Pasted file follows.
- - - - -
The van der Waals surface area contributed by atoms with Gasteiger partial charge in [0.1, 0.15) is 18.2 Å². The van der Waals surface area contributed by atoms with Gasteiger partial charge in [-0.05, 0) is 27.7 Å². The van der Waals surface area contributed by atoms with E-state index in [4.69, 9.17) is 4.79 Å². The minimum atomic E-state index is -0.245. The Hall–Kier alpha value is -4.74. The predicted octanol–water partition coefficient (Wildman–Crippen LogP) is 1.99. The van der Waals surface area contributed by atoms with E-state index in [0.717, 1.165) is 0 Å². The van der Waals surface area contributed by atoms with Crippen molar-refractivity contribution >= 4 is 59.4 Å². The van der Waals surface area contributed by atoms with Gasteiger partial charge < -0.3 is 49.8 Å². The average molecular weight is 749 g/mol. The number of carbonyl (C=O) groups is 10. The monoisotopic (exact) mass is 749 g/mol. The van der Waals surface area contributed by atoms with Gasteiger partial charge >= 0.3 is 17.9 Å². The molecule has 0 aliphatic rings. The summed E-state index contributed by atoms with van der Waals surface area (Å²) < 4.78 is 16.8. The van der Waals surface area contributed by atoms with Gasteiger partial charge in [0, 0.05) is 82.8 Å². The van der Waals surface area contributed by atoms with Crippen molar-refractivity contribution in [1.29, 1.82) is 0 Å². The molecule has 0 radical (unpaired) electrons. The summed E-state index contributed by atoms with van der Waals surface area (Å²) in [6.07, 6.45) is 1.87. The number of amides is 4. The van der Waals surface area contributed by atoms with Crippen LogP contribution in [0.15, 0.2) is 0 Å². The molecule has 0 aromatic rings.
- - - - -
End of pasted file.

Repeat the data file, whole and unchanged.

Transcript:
The van der Waals surface area contributed by atoms with Gasteiger partial charge in [0.1, 0.15) is 18.2 Å². The van der Waals surface area contributed by atoms with Gasteiger partial charge in [-0.05, 0) is 27.7 Å². The van der Waals surface area contributed by atoms with E-state index in [4.69, 9.17) is 4.79 Å². The minimum atomic E-state index is -0.245. The Hall–Kier alpha value is -4.74. The predicted octanol–water partition coefficient (Wildman–Crippen LogP) is 1.99. The van der Waals surface area contributed by atoms with E-state index in [0.717, 1.165) is 0 Å². The van der Waals surface area contributed by atoms with Crippen molar-refractivity contribution >= 4 is 59.4 Å². The van der Waals surface area contributed by atoms with Gasteiger partial charge < -0.3 is 49.8 Å². The average molecular weight is 749 g/mol. The number of carbonyl (C=O) groups is 10. The monoisotopic (exact) mass is 749 g/mol. The van der Waals surface area contributed by atoms with Gasteiger partial charge >= 0.3 is 17.9 Å². The molecule has 0 aliphatic rings. The summed E-state index contributed by atoms with van der Waals surface area (Å²) < 4.78 is 16.8. The van der Waals surface area contributed by atoms with Gasteiger partial charge in [0, 0.05) is 82.8 Å². The van der Waals surface area contributed by atoms with Crippen molar-refractivity contribution in [1.29, 1.82) is 0 Å². The molecule has 0 radical (unpaired) electrons. The summed E-state index contributed by atoms with van der Waals surface area (Å²) in [6.07, 6.45) is 1.87. The number of amides is 4. The van der Waals surface area contributed by atoms with Crippen LogP contribution in [0.15, 0.2) is 0 Å². The molecule has 0 aromatic rings.